Manuel Angel and Consuelo’s husband, Mr. Tommy, bid them farewell and headed back toward the Barú. A light but steady rain began to fall. “Plenty of work ahead cleanin’ up the mess,” remarked Mr. Tommy.
“You got that right,” agreed Manuel surveying the aftermath of the flood. The forest along the river bank protected the village from the full fury of the current, but not from the water. The town was flooded for three full days. Mr. Tommy’s two story, 16 room Hotel Dominical had suffered extensive damage, and the main floor was covered with half a meter of mud.
After a nine hour boat ride on rough seas, in and out of rain, the two ladies arrived in Puntarenas where a debilitated and fever ridden Blanca was admitted to the hospital and kept under observation for one night. The next day Consuelo sustained her friend through a five hour bus ride to San Jose where Blanca would spend the next three weeks in San Juan de Dios Hospital. After her release Blanca stayed with an uncle in Escazú for another three weeks until bus service to San Isidro de El General was finally restored.
Blanca was on the first bus since the hurricane to make it from San Jose to San Isidro. During the seven hour journey she worried about Manuel and the kids. “God I hope someone came to help with the cleaning and cooking. Manuel can’t do woman’s work. How on earth did he manage with the two kids.” Arriving in San Isidro, Blanca learned that it would be six months before the jeep trail to Dominical was passable. Manuel Angel’s employer, Rafael Cruz, advanced her 25 colones, more than a month’s wages, for a flight to Dominical in a light plane. The small local company was called “Servicio Aereo La Danta.” Two weeks after her homecoming Blanca Valverde, in her house at Hacienda Barú, gave birth to a strong healthy boy, Rigoberto, her third child. Her friend Consuelo was the midwife.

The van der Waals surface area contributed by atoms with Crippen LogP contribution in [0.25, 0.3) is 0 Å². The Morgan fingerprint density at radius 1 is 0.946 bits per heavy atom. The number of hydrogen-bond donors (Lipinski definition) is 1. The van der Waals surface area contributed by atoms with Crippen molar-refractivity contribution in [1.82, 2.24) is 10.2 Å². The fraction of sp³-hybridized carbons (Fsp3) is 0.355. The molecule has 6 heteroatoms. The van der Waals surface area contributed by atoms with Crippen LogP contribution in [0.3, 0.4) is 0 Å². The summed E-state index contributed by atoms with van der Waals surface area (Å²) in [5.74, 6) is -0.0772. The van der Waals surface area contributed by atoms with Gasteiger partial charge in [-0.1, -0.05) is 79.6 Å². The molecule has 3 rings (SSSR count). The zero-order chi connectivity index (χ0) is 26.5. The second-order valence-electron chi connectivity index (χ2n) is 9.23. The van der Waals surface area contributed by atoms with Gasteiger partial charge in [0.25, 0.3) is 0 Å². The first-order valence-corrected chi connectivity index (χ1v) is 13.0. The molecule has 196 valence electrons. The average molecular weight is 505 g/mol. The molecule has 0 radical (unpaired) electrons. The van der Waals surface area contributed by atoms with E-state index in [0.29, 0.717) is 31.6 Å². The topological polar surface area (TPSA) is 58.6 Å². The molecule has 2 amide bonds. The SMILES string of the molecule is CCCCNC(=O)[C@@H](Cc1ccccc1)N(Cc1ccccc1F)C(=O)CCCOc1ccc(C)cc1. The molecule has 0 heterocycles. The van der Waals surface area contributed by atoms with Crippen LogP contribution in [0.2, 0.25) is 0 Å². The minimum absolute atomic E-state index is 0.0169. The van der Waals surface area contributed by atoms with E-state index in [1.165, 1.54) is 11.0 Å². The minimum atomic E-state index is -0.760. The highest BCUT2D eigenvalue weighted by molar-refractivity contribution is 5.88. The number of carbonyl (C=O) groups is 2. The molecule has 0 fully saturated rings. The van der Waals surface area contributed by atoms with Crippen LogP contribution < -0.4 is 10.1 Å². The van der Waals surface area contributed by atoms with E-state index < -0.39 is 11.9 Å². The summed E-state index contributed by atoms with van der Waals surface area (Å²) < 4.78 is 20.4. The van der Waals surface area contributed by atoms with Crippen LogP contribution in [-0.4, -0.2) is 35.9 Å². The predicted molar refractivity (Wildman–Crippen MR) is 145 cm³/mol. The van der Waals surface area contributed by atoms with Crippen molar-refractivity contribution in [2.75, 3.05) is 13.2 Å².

The dead tapir that Manuel Ángel found on Barú Beach was not the last he would ever see. Two years later, in 1957, he shot and killed a tapir in the highland rainforest of Hacienda Barú.
[Author’s Note: The bulk of this history was recounted to me by the late Manuel Angel Sánchez and his wife Blanca Valverde. Manuel Angel was the foreman of Hacienda Barú for 18 years beginning in 1950. The basic facts are accurate, and the people are real, but a few of the details, such as thoughts and conversation included for the purpose of making the story more readable, are products of my imagination.]